News of Osama Bin Laden's became part of Canada's election campaign Monday as the three national party leaders interrupted their vote-getting efforts to react, characterizing it as a turning point but also warning that Canada must remain vigilant against the threat of terrorism.
Speaking shortly after U.S. President Barack Obama's announcement early Monday, Conservative Leader Stephen Harper said Bin Laden's death provided "sober satisfaction."
Twenty-four Canadians died in the Sept. 11, 2001 attacks on New York and Washington orchestrated by Bin Laden's al-Qaeda terrorist network.
Mr. Harper said his death "secures a measure of justice for these Canadians and their families." He also praised Canadian troops for their efforts in Afghanistan where they are attempting to "cut terror at its root."
But he cautioned that Bin Laden's death "does not end the threat of international terrorism. Sadly, others will take his place."
Liberal Leader Michael Ignatieff - campaigning early Monday at a subway stop in his Toronto riding - echoed that sentiment. He said he hoped the terrorist mastermind's demise would make the world "safer" but warned that everyone must remain on guard.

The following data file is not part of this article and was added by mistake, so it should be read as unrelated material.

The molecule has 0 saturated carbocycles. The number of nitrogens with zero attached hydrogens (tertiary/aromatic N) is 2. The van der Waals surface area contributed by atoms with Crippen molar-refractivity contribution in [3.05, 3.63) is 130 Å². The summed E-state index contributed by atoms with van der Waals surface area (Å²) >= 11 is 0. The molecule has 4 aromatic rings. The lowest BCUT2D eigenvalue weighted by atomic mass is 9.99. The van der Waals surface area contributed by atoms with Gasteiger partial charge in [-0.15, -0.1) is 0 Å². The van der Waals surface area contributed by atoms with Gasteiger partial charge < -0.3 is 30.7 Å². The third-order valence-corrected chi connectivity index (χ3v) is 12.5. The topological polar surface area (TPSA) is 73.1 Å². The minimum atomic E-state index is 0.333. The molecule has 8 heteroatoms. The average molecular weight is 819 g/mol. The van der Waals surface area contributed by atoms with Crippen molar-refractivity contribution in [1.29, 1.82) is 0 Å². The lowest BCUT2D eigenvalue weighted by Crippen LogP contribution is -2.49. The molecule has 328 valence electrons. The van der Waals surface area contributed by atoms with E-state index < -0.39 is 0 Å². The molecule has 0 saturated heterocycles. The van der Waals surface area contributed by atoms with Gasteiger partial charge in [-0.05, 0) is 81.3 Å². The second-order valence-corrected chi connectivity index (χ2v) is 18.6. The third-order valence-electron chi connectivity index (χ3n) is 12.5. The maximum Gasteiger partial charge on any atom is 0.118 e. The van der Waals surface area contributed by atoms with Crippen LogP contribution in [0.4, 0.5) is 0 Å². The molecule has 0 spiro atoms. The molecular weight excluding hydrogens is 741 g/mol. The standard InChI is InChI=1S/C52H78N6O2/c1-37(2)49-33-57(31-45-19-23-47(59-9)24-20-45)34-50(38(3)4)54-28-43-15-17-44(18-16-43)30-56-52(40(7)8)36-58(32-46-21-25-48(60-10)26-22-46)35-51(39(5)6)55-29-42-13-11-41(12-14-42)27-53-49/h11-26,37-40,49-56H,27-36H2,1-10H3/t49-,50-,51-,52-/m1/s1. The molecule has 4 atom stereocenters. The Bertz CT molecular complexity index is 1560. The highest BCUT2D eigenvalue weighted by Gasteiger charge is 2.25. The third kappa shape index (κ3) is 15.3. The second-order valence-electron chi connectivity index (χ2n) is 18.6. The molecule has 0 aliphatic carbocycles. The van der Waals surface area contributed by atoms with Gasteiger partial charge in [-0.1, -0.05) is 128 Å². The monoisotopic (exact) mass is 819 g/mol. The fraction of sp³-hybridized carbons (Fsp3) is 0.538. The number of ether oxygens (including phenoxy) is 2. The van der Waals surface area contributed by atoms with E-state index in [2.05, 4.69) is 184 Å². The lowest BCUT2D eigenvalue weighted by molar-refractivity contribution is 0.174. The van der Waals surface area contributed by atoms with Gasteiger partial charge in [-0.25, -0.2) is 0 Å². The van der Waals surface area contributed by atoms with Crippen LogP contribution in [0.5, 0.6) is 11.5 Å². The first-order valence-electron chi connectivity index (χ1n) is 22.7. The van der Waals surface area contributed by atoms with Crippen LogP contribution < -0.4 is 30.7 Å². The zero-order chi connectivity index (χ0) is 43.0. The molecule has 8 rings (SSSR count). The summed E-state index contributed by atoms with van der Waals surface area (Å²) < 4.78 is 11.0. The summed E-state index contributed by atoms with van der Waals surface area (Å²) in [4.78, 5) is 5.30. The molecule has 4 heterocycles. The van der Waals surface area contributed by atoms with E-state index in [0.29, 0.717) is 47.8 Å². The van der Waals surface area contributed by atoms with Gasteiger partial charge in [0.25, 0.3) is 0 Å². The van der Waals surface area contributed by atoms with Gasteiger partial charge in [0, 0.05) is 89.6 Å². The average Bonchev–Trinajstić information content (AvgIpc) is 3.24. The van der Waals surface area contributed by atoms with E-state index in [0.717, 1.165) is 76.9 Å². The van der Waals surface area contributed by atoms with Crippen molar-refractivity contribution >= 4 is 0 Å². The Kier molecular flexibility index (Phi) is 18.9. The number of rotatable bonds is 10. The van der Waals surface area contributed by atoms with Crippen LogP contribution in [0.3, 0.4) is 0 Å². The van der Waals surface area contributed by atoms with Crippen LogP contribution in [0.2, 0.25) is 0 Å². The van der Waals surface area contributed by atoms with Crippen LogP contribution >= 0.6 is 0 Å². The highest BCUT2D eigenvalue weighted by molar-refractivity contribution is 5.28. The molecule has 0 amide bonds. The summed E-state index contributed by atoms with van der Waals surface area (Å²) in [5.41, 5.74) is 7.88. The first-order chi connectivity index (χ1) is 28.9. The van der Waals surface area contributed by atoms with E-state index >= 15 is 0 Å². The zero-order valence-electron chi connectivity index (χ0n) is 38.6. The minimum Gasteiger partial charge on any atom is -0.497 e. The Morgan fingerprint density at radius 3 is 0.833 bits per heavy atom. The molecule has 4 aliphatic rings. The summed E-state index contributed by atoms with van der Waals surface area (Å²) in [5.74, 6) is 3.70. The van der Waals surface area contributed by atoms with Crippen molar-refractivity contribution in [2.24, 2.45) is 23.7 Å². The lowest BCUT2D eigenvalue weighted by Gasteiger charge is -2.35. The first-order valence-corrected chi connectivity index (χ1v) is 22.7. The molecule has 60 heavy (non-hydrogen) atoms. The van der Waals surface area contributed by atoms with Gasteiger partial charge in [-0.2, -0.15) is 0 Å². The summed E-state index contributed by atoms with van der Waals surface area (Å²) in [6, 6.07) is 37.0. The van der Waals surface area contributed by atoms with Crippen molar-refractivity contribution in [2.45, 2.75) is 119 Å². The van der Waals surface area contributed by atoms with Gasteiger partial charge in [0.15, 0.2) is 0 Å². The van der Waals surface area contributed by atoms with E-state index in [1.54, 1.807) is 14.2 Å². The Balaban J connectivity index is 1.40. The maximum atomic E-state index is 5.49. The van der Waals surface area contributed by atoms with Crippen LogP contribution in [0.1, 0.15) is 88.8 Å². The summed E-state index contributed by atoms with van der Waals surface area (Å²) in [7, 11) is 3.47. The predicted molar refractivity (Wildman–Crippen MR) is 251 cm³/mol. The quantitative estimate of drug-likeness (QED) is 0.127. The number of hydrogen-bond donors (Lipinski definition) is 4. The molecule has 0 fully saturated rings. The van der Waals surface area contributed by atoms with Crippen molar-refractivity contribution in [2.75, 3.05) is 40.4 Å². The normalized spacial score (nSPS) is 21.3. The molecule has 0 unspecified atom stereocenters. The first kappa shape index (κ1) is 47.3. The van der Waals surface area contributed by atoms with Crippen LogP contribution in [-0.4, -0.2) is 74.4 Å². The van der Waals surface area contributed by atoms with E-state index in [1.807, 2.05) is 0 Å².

"There is a network out there, it is still out there and Canadians need to be vigilant," he said. "But I think there is simply no question it is a moment of victory for everybody who loves democracy and loves freedom."
The Liberal Leader added that Bin Laden was "mass murderer who had to be caught and found and punished."
NDP Leader Jack Layton also issued a statement calling the deadly U.S. strike in Pakistan a "turning point in the war on terrorism."
He, too, praised Canadian troops but said that as citizens remember the Sept. 11 attacks "we re-commit ourselves to promote Canada's role in the international community as a leading contributor to the world's peace, security and prosperity."